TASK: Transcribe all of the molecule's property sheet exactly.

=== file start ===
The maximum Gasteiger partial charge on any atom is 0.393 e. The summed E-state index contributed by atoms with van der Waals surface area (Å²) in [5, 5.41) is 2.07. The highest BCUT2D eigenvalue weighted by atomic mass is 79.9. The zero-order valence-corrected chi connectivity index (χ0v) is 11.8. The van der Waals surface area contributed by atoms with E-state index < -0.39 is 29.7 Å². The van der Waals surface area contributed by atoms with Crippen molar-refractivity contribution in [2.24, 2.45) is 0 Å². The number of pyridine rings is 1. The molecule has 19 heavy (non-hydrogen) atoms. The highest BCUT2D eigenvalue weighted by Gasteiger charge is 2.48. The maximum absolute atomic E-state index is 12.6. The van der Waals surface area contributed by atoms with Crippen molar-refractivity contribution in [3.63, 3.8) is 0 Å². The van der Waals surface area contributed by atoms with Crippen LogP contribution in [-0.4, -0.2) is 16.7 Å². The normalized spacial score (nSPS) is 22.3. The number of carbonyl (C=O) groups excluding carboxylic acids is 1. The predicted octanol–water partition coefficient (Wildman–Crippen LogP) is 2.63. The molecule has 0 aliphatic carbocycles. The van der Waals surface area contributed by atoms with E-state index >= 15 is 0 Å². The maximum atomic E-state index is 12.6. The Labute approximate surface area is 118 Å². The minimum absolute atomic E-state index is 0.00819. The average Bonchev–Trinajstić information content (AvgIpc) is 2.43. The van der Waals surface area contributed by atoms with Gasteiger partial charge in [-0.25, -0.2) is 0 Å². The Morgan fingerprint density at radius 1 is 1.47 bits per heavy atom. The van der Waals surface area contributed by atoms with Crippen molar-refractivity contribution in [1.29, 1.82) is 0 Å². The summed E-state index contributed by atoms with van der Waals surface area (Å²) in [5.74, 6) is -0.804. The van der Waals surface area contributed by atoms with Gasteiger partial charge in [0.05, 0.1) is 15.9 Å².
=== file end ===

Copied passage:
The maximum Gasteiger partial charge on any atom is 0.393 e. The summed E-state index contributed by atoms with van der Waals surface area (Å²) in [5, 5.41) is 2.07. The highest BCUT2D eigenvalue weighted by atomic mass is 79.9. The zero-order valence-corrected chi connectivity index (χ0v) is 11.8. The van der Waals surface area contributed by atoms with E-state index < -0.39 is 29.7 Å². The van der Waals surface area contributed by atoms with Crippen molar-refractivity contribution in [2.24, 2.45) is 0 Å². The number of pyridine rings is 1. The molecule has 19 heavy (non-hydrogen) atoms. The highest BCUT2D eigenvalue weighted by Gasteiger charge is 2.48. The maximum absolute atomic E-state index is 12.6. The van der Waals surface area contributed by atoms with Crippen molar-refractivity contribution in [3.63, 3.8) is 0 Å². The van der Waals surface area contributed by atoms with Crippen LogP contribution in [-0.4, -0.2) is 16.7 Å². The normalized spacial score (nSPS) is 22.3. The number of carbonyl (C=O) groups excluding carboxylic acids is 1. The predicted octanol–water partition coefficient (Wildman–Crippen LogP) is 2.63. The molecule has 0 aliphatic carbocycles. The van der Waals surface area contributed by atoms with E-state index >= 15 is 0 Å². The maximum atomic E-state index is 12.6. The Labute approximate surface area is 118 Å². The minimum absolute atomic E-state index is 0.00819. The average Bonchev–Trinajstić information content (AvgIpc) is 2.43. The van der Waals surface area contributed by atoms with Gasteiger partial charge in [-0.25, -0.2) is 0 Å². The Morgan fingerprint density at radius 1 is 1.47 bits per heavy atom. The van der Waals surface area contributed by atoms with Crippen molar-refractivity contribution in [1.29, 1.82) is 0 Å². The summed E-state index contributed by atoms with van der Waals surface area (Å²) in [5.74, 6) is -0.804. The van der Waals surface area contributed by atoms with Gasteiger partial charge in [0.05, 0.1) is 15.9 Å².